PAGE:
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#MoreThan multiple sclerosis: Guest blogger Cathy Chester’s journey as a writer, mom, advocate and optimist

Posted July 6th, 2017 by

As part of our ongoing #MoreThan series, we’re continuing to highlight patients’ stories of all the ways they’re more than their diagnoses. Here, Cathy Chester – blogger, wife, mother and advocate – shares her diagnosis story and how she’s much more than MS.

#MoreThan MS

When I was in my 20s I was thrilled to work for a large publishing house in Manhattan. It was an exciting dream job but I was competing against other recent college graduates who were all jockeying for promotions. To meet the challenge, I needed to be quick on my feet and look polished. I arrived early each morning wearing a beautifully tailored business suit and high heels. I could taste that promotion.

But fate stepped in when I least expected it. My 2-inch heels gradually became unbearable to walk in and I started to struggle to maintain my balance. I finally lost the battle one day when my right shoe slipped off my foot without notice. The growing numbness in my legs and feet masked the loss of my shoe. It was time to see a doctor.

After a CAT Scan, spinal tap and MRI I was diagnosed with Multiple Sclerosis.

I am more than my diagnosis.

When I told my boyfriend I had an incurable, unpredictable disease with no medications to curb my symptoms I held my breath, waiting for him to say, “Goodbye. See you around. Have a nice life.” Instead I heard, “We’ll get through this together. A life without you is no life at all.” We were married two years later.

I am a wife and a fighter.

Four years passed when we learned the happy news that I was pregnant. After two devastating miscarriages, we were overjoyed. At the time, I was driving with hand controls and walked with a cane. I was anxious about being a good mother despite constant fatigue, numbness and weakness. Then something extraordinary happened. As my baby grew inside my belly my hormones gave me a second chance. I no longer needed the cane and hand controls, I felt boosts of energy and the numbness and weakness temporarily disappeared. When our healthy baby was born, I called him my sweet angel.

I am a loving mother to a beautiful, happy son.

My relapsing-remitting MS reared its ugly head in those early days of motherhood. I learned how to manage my daily symptoms of the returning fatigue and numbness. I’d nap when my son napped and prioritized what I needed to do over what I wanted to. When walking became difficult I took intravenous prednisone (steroids) whose side effects were troublesome.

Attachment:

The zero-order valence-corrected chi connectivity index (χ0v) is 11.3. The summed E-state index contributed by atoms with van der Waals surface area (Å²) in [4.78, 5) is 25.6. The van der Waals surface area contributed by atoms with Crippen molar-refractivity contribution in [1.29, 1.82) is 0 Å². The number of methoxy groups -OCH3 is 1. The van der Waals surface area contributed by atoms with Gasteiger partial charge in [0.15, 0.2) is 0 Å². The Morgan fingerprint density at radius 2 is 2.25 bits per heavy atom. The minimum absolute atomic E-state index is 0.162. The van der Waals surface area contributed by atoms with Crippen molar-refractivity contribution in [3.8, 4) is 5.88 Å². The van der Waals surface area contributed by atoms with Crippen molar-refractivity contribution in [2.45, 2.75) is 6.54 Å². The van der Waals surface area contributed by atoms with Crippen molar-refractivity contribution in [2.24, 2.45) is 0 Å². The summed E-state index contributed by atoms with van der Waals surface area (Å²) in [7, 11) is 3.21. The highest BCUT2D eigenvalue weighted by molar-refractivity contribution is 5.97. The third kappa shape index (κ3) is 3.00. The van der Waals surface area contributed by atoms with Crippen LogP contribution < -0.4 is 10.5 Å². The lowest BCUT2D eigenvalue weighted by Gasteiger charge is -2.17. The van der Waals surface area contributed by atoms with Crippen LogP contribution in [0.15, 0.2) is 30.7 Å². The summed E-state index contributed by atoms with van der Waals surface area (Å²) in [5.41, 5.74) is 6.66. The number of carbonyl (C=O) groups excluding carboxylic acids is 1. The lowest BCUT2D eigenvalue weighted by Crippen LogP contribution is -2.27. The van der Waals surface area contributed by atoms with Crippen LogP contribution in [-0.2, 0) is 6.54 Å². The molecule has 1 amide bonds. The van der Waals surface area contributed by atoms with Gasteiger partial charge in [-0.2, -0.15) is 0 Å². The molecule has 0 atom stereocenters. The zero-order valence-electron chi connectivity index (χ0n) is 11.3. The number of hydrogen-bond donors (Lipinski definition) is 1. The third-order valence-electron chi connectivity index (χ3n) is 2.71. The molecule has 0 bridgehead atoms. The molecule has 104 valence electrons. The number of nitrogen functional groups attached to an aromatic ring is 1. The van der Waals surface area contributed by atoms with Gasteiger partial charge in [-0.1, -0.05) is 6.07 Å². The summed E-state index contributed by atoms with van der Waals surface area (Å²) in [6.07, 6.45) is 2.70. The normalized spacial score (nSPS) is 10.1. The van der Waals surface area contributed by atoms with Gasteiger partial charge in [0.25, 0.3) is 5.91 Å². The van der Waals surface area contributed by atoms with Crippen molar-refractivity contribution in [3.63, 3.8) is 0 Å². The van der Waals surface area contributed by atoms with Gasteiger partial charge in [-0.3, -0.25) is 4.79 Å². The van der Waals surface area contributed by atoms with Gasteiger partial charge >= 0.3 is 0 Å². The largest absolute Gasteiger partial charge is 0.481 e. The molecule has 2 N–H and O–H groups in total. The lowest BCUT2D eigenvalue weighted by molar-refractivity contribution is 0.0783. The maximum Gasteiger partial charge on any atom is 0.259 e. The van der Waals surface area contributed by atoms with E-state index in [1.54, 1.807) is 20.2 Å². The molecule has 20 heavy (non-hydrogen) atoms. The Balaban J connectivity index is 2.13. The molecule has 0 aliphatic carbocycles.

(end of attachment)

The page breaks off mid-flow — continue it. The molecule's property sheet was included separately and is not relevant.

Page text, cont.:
Eventually disease-modifying medications were approved and after trying the first two, number three was the charm. If you were diagnosed in the Dark Ages of MS, prior to medications, having options was Nirvana. As the old jingle said, better living through chemistry.

I am grateful.

Years passed and our son was preparing for college. I began questioning my future, wondering how to create a new career for myself. I dug deep to find what my passions were but it didn’t take long to find. I always loved to write and to help people manage their MS journey. I decided to go back to school to earn a certificate in patient advocacy. Then I married my newly acquired skills to my skills as a writer. That’s when I created my blog, AnEmpoweredSpirit.com, as a resource for patients to read and learn from my story, and to offer the latest news and information about MS.

I am a patient advocate. I am a writer. I love paying it forward.

As my blog grew and became recognized as an award-winning resource I began receiving offers to write for MS and health-related websites. I now contribute to three, moderate discussions for one and am the official blogger for a large international consortium whose mission is to improve the lives of those with MS.

I am a blogger, contributor and moderator. I am an active listener.

My professional life impacts me in countless positive ways, something I never imagined. My readers touch my heart when they share their joys and sorrows. I am deeply honored to hear their stories. Going from a blank screen to a message that touches others is magical. Helping the community makes all my efforts worthwhile.

I am grateful for this shared journey.

I am deeply humbled by loyal followers and eternally grateful for the love and support I receive from family, friends, colleagues and the people I’ve come to know both on and offline. I look to the future to find more ways to actively use my voice to continue making a difference in people’s lives.

 

I am more than my MS.

I am a wife, mother, daughter, sister and friend.

I am a writer, speaker, moderator and advocate.

I advocate for animal rights and love our two beautiful cats.

I am obsessed with classic Hollywood films, the arts and culture.

I love music and swoon when I hear Frank Sinatra or Ella Fitzgerald.

I am a lover of books.

I feel at one with nature because it brings me inner peace and serenity.  

I love to hike and knit.

I love gentle yoga and practicing gratitude and mindfulness.

I am an optimist who always looks for silver linings.